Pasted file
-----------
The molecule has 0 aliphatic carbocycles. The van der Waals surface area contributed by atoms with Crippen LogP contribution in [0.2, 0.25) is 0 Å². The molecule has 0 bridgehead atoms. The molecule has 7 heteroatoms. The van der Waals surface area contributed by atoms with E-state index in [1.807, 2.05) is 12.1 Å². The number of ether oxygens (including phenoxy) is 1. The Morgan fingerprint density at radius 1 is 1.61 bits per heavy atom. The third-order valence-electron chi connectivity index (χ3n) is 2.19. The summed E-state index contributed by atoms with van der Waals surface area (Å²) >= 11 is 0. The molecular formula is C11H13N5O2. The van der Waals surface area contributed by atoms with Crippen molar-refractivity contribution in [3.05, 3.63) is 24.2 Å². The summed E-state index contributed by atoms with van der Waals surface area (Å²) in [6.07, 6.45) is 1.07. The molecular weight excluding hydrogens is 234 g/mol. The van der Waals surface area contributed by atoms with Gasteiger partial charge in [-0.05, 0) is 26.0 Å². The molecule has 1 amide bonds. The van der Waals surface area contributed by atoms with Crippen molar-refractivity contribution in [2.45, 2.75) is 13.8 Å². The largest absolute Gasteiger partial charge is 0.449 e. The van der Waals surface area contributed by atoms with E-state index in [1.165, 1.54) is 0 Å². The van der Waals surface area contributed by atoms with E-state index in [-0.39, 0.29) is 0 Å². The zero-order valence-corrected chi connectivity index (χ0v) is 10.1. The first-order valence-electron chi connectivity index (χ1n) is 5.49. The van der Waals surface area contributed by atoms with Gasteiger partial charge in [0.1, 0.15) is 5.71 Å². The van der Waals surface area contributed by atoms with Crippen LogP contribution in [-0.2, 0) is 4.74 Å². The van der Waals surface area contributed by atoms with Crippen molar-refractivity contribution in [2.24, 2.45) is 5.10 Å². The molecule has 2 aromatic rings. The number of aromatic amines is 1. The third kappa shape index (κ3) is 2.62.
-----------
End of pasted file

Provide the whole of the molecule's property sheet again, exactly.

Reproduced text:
The molecule has 0 aliphatic carbocycles. The van der Waals surface area contributed by atoms with Crippen LogP contribution in [0.2, 0.25) is 0 Å². The molecule has 0 bridgehead atoms. The molecule has 7 heteroatoms. The van der Waals surface area contributed by atoms with E-state index in [1.807, 2.05) is 12.1 Å². The number of ether oxygens (including phenoxy) is 1. The Morgan fingerprint density at radius 1 is 1.61 bits per heavy atom. The third-order valence-electron chi connectivity index (χ3n) is 2.19. The summed E-state index contributed by atoms with van der Waals surface area (Å²) >= 11 is 0. The molecular formula is C11H13N5O2. The van der Waals surface area contributed by atoms with Crippen molar-refractivity contribution in [3.05, 3.63) is 24.2 Å². The summed E-state index contributed by atoms with van der Waals surface area (Å²) in [6.07, 6.45) is 1.07. The molecular weight excluding hydrogens is 234 g/mol. The van der Waals surface area contributed by atoms with Gasteiger partial charge in [-0.05, 0) is 26.0 Å². The molecule has 1 amide bonds. The van der Waals surface area contributed by atoms with Crippen molar-refractivity contribution in [2.45, 2.75) is 13.8 Å². The largest absolute Gasteiger partial charge is 0.449 e. The van der Waals surface area contributed by atoms with E-state index in [1.165, 1.54) is 0 Å². The van der Waals surface area contributed by atoms with E-state index in [-0.39, 0.29) is 0 Å². The zero-order valence-corrected chi connectivity index (χ0v) is 10.1. The first-order valence-electron chi connectivity index (χ1n) is 5.49. The van der Waals surface area contributed by atoms with Gasteiger partial charge in [0.1, 0.15) is 5.71 Å². The van der Waals surface area contributed by atoms with Crippen LogP contribution in [-0.2, 0) is 4.74 Å². The van der Waals surface area contributed by atoms with Crippen molar-refractivity contribution in [2.24, 2.45) is 5.10 Å². The molecule has 2 aromatic rings. The number of aromatic amines is 1. The third kappa shape index (κ3) is 2.62.